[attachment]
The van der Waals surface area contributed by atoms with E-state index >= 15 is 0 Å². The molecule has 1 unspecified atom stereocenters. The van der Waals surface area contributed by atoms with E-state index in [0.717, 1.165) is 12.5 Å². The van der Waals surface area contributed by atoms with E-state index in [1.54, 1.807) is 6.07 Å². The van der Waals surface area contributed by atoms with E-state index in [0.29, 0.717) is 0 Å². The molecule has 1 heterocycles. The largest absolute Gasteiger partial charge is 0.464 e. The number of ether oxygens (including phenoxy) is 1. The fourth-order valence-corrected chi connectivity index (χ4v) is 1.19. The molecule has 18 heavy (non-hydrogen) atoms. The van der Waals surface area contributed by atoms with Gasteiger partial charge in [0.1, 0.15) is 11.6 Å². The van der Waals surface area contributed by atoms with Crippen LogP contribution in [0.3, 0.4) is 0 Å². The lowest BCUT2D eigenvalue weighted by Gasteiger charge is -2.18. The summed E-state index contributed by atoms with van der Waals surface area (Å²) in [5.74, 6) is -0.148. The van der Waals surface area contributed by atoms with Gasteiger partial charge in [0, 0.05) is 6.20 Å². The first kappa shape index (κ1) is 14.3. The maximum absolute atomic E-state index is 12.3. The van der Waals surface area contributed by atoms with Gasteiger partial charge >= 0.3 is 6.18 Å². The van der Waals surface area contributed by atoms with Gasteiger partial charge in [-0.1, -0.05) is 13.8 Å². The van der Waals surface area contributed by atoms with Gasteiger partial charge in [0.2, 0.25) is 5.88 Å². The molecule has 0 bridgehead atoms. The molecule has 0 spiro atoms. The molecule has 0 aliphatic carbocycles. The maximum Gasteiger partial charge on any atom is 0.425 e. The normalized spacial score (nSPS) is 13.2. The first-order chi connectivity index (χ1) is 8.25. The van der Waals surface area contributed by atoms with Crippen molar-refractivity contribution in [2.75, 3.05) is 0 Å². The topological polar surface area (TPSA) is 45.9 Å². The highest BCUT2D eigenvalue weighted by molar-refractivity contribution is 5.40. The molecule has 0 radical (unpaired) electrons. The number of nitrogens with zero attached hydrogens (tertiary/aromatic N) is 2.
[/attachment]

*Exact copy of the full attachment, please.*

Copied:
The van der Waals surface area contributed by atoms with E-state index >= 15 is 0 Å². The molecule has 1 unspecified atom stereocenters. The van der Waals surface area contributed by atoms with E-state index in [0.717, 1.165) is 12.5 Å². The van der Waals surface area contributed by atoms with E-state index in [1.54, 1.807) is 6.07 Å². The van der Waals surface area contributed by atoms with E-state index in [0.29, 0.717) is 0 Å². The molecule has 1 heterocycles. The largest absolute Gasteiger partial charge is 0.464 e. The number of ether oxygens (including phenoxy) is 1. The fourth-order valence-corrected chi connectivity index (χ4v) is 1.19. The molecule has 18 heavy (non-hydrogen) atoms. The van der Waals surface area contributed by atoms with Gasteiger partial charge in [0.1, 0.15) is 11.6 Å². The van der Waals surface area contributed by atoms with Crippen LogP contribution in [0.3, 0.4) is 0 Å². The lowest BCUT2D eigenvalue weighted by Gasteiger charge is -2.18. The summed E-state index contributed by atoms with van der Waals surface area (Å²) in [5.74, 6) is -0.148. The van der Waals surface area contributed by atoms with Gasteiger partial charge in [0, 0.05) is 6.20 Å². The first kappa shape index (κ1) is 14.3. The maximum absolute atomic E-state index is 12.3. The van der Waals surface area contributed by atoms with Gasteiger partial charge >= 0.3 is 6.18 Å². The van der Waals surface area contributed by atoms with Gasteiger partial charge in [-0.1, -0.05) is 13.8 Å². The van der Waals surface area contributed by atoms with Gasteiger partial charge in [0.2, 0.25) is 5.88 Å². The molecule has 0 bridgehead atoms. The molecule has 0 spiro atoms. The molecule has 0 aliphatic carbocycles. The maximum Gasteiger partial charge on any atom is 0.425 e. The normalized spacial score (nSPS) is 13.2. The first-order chi connectivity index (χ1) is 8.25. The van der Waals surface area contributed by atoms with Crippen molar-refractivity contribution in [2.75, 3.05) is 0 Å². The topological polar surface area (TPSA) is 45.9 Å². The highest BCUT2D eigenvalue weighted by molar-refractivity contribution is 5.40. The molecule has 0 radical (unpaired) electrons. The number of nitrogens with zero attached hydrogens (tertiary/aromatic N) is 2.